“In my 60 years in religious life as a Sister of St. Joseph of Carondelet, I have experienced much love and support from my Sisters in community and from the individuals with whom and to whom I ministered — as teacher, secretary, payroll clerk, and office assistant. The time has flown by!
“Religious life is a wonderful vocation! To anyone who might be discerning such a call from God, I would say, ‘Pray, pray, pray! God will answer!’”
Sister Maryann Argus, OSF, is marking 50 years of religious life.
A native of East Syracuse and St. Matthew’s Parish, Sister earned her bachelor’s degree in mathematics from Catholic University and her master’s in secondary education, mathematics major, from SUNY Oswego. She is a CompTIA A+ Certified Hardware/Software Technician — the first religious woman to earn that certification, she said — and a Microsoft Office Trainer and Microsoft Office Master.
Sister Maryann’s teaching career began with teaching catechetics to children at Hancock Air Base. She went on to teach at St. Peter’s, Riverside; St. Rose of Lima, North Syracuse; St. Paul,’s Whitesboro; Notre Dame, Utica; All Saints, Syracuse; Bishop Ludden, Syracuse; Oswego Catholic High; and Christian Brothers Academy in Syracuse, where she has served for 26 years.
Sister Maryann said she had never thought about teaching at all when she entered the order, but that’s where she was needed. Her superior told her “God will provide,” she recalled, “and he did!” On the other hand, she had always wanted to become a Franciscan sister. She got her love of animals and nature from her father, she said, and then she learned about a saint called Francis. Her teachers at St. Matthew’s were sisters, she said, and “that’s what I wanted to be from whenever I can remember — the whole focus was to become a Franciscan sister.”
Reflecting on her jubilee, Sister Maryann said “it doesn’t seem to be 50 years,” and noted one of the biggest challenges she faces “is to set aside the work and the technology and get the time for just quietly being in God’s presence.” She schedules time to unplug — and encourages others, especially young discerners, to do the same. For those discerning, she advises “unplugging and taking the time to listen to what God says… You will know, because your heart will speak to you: ‘This is what I have to do.’”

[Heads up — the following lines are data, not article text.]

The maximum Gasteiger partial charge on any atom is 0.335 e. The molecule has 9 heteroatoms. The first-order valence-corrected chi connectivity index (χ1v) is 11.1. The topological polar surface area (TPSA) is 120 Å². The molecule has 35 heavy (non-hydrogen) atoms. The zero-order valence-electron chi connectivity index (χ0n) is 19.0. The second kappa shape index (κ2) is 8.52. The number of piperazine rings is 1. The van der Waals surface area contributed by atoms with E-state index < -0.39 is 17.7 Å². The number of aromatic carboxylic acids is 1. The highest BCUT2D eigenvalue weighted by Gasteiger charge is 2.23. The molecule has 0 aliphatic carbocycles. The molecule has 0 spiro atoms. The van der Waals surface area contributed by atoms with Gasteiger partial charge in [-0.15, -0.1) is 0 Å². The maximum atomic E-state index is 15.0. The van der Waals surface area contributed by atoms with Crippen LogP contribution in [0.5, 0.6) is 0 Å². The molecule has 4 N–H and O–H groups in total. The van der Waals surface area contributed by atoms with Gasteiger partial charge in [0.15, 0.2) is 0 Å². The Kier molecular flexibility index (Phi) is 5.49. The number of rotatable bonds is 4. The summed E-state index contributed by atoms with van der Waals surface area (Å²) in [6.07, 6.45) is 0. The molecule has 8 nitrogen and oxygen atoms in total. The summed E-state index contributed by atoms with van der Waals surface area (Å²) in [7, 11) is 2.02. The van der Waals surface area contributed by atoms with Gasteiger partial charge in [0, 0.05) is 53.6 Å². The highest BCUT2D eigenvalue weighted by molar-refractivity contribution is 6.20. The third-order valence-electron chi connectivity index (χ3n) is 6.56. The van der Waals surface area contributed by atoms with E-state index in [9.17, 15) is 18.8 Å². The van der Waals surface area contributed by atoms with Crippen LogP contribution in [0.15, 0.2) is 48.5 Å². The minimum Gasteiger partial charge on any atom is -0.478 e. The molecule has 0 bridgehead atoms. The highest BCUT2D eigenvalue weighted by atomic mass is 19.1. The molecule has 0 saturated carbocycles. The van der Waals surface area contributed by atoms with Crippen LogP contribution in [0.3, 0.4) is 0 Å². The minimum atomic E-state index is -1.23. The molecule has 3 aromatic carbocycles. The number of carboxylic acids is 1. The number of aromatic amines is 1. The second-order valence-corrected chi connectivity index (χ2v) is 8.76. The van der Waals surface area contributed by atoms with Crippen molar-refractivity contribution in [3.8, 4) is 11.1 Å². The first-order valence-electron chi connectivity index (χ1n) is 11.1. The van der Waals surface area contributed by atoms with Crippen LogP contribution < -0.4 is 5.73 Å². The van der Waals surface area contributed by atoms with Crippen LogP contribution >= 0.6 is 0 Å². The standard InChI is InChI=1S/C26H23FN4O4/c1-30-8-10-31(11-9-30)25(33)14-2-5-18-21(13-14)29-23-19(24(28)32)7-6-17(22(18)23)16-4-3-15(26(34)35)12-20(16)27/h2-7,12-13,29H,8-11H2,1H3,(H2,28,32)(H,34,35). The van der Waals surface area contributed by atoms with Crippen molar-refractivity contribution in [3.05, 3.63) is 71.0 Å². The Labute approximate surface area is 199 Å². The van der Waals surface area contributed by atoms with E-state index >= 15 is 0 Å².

Sister Lois Ann Barton, CSJ, is celebrating 50 years as a Sister of St. Joseph of Carondelet. A member of St. Matthew’s Parish in East Syracuse and a graduate of St. John’s Catholic Academy, Sister Lois entered the novitiate of the Sisters of St. Joseph on Aug. 12, 1967. She received a bachelor’s degree in French from The College of Saint Rose and a master’s degree in French from Middlebury College.
Sister Lois began her religious life as a teacher of French at Catholic Central/Seton Catholic Central High School, Binghamton. She also was director of religious education at St. Anthony’s Parish, Endicott; resource center administrator and director of religious education for the Southern Region of the Syracuse Diocese; and a spiritual director. In addition, Sister Lois served the Sisters of St. Joseph as director of candidates and temporary professed. She is presently program director at The Sophia Center for Spirituality in Binghamton.
Sister Lois remarks on the many persons who have served as her mentors in religious life: “When I look back over my 50 years of religious life for influences on my vocation, I have to go even further: back to my parents and the Sisters of St. Joseph, both in Boston and Syracuse, whose love for God and care for me has been an organic element of my entire life. I must add as well the wonderful Sisters of St. Francis at St. Daniel’s School in Lyncourt who took me into their hearts as a junior high ‘transplant’ and gave me a deep love for all things Franciscan.
“As a person who entered the convent in 1966 on the cusp of monumental change in religious life, I could not have conceived of the shifts that would form congregational decisions and opportunities over five decades. Gratitude is the thrust of my life as I look both back and forward. I see now the workings of the Spirit in all the ministries I have been graced to exercise, learning all along what it means to be part of the ‘Congregation of the Great Love of God,’ striving to love all persons without distinction. This has been possible for me through the example of so many amazing women who have lived the life before me and with me in local community, on committees and boards, at annual gatherings and in our many celebrations. I have learned also from ministry partners, our lay associates and others who show me the love of God in daily life.